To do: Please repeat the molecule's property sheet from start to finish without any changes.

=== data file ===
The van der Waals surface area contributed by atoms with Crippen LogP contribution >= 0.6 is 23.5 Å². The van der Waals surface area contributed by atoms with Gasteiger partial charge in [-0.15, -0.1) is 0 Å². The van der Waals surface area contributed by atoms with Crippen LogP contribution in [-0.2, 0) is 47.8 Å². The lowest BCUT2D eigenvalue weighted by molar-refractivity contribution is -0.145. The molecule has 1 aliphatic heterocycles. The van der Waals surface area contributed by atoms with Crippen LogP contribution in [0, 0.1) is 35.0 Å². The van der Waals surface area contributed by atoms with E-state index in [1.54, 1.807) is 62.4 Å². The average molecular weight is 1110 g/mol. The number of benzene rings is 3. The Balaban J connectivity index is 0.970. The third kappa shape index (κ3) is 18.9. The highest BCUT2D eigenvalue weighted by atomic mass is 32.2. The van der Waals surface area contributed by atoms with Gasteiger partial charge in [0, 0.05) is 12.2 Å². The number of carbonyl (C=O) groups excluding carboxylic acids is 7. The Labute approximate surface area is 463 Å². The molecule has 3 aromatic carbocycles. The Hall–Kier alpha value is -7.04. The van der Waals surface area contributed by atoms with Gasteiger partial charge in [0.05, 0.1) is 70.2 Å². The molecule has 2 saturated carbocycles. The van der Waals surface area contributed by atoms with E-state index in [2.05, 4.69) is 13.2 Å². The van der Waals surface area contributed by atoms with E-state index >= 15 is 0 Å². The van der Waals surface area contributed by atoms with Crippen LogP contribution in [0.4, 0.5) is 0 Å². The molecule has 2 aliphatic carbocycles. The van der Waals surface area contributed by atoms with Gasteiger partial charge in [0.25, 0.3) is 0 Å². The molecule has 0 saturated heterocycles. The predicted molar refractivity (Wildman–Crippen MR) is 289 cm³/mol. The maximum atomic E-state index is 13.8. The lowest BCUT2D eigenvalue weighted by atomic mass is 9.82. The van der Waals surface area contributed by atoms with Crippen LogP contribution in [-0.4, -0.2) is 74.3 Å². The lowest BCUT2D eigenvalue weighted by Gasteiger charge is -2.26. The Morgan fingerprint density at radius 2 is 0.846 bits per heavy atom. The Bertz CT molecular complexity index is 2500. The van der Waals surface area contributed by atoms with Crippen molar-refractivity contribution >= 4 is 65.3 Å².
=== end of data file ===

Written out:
The van der Waals surface area contributed by atoms with Crippen LogP contribution >= 0.6 is 23.5 Å². The van der Waals surface area contributed by atoms with Gasteiger partial charge in [-0.15, -0.1) is 0 Å². The van der Waals surface area contributed by atoms with Crippen LogP contribution in [-0.2, 0) is 47.8 Å². The lowest BCUT2D eigenvalue weighted by molar-refractivity contribution is -0.145. The molecule has 1 aliphatic heterocycles. The van der Waals surface area contributed by atoms with Crippen LogP contribution in [0, 0.1) is 35.0 Å². The van der Waals surface area contributed by atoms with E-state index in [1.54, 1.807) is 62.4 Å². The average molecular weight is 1110 g/mol. The number of benzene rings is 3. The Balaban J connectivity index is 0.970. The third kappa shape index (κ3) is 18.9. The highest BCUT2D eigenvalue weighted by atomic mass is 32.2. The van der Waals surface area contributed by atoms with Gasteiger partial charge in [0, 0.05) is 12.2 Å². The number of carbonyl (C=O) groups excluding carboxylic acids is 7. The Labute approximate surface area is 463 Å². The molecule has 3 aromatic carbocycles. The Hall–Kier alpha value is -7.04. The van der Waals surface area contributed by atoms with Gasteiger partial charge in [0.05, 0.1) is 70.2 Å². The molecule has 2 saturated carbocycles. The van der Waals surface area contributed by atoms with E-state index in [2.05, 4.69) is 13.2 Å². The van der Waals surface area contributed by atoms with E-state index >= 15 is 0 Å². The van der Waals surface area contributed by atoms with Crippen LogP contribution in [0.4, 0.5) is 0 Å². The molecule has 2 aliphatic carbocycles. The van der Waals surface area contributed by atoms with Gasteiger partial charge in [0.25, 0.3) is 0 Å². The molecule has 0 saturated heterocycles. The predicted molar refractivity (Wildman–Crippen MR) is 289 cm³/mol. The maximum atomic E-state index is 13.8. The lowest BCUT2D eigenvalue weighted by atomic mass is 9.82. The van der Waals surface area contributed by atoms with Crippen LogP contribution in [-0.4, -0.2) is 74.3 Å². The lowest BCUT2D eigenvalue weighted by Gasteiger charge is -2.26. The Morgan fingerprint density at radius 2 is 0.846 bits per heavy atom. The Bertz CT molecular complexity index is 2500. The van der Waals surface area contributed by atoms with Crippen molar-refractivity contribution >= 4 is 65.3 Å².